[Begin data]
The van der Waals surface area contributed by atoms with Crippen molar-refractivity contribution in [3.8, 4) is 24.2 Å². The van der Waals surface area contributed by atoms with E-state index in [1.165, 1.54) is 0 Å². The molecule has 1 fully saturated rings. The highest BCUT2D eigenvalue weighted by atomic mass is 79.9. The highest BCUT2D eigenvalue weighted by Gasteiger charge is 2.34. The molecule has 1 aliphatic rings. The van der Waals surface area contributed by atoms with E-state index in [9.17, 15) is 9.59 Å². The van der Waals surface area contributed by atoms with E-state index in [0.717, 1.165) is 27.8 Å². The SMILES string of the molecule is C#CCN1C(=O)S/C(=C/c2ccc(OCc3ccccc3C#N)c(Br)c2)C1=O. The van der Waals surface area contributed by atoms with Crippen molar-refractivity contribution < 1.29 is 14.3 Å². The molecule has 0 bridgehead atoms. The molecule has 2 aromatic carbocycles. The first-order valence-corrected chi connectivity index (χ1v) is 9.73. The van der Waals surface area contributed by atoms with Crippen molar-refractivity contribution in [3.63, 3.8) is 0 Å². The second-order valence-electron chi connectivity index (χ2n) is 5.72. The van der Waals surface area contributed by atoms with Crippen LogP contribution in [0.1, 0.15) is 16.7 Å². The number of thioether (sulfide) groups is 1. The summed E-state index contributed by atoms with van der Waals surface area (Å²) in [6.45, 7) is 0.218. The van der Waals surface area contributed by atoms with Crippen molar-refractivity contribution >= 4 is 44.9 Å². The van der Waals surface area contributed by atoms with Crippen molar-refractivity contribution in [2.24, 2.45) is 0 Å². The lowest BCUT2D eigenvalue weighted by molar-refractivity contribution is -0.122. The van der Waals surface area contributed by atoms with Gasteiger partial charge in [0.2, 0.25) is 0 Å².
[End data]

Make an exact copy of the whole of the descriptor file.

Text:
The van der Waals surface area contributed by atoms with Crippen molar-refractivity contribution in [3.8, 4) is 24.2 Å². The van der Waals surface area contributed by atoms with E-state index in [1.165, 1.54) is 0 Å². The molecule has 1 fully saturated rings. The highest BCUT2D eigenvalue weighted by atomic mass is 79.9. The highest BCUT2D eigenvalue weighted by Gasteiger charge is 2.34. The molecule has 1 aliphatic rings. The van der Waals surface area contributed by atoms with E-state index in [9.17, 15) is 9.59 Å². The van der Waals surface area contributed by atoms with E-state index in [0.717, 1.165) is 27.8 Å². The SMILES string of the molecule is C#CCN1C(=O)S/C(=C/c2ccc(OCc3ccccc3C#N)c(Br)c2)C1=O. The van der Waals surface area contributed by atoms with Crippen molar-refractivity contribution < 1.29 is 14.3 Å². The molecule has 0 bridgehead atoms. The molecule has 2 aromatic carbocycles. The first-order valence-corrected chi connectivity index (χ1v) is 9.73. The van der Waals surface area contributed by atoms with Crippen molar-refractivity contribution in [3.63, 3.8) is 0 Å². The second-order valence-electron chi connectivity index (χ2n) is 5.72. The van der Waals surface area contributed by atoms with Crippen LogP contribution in [0.1, 0.15) is 16.7 Å². The number of thioether (sulfide) groups is 1. The summed E-state index contributed by atoms with van der Waals surface area (Å²) in [6.45, 7) is 0.218. The van der Waals surface area contributed by atoms with Crippen molar-refractivity contribution >= 4 is 44.9 Å². The van der Waals surface area contributed by atoms with Crippen molar-refractivity contribution in [2.24, 2.45) is 0 Å². The lowest BCUT2D eigenvalue weighted by molar-refractivity contribution is -0.122. The van der Waals surface area contributed by atoms with Gasteiger partial charge in [0.2, 0.25) is 0 Å².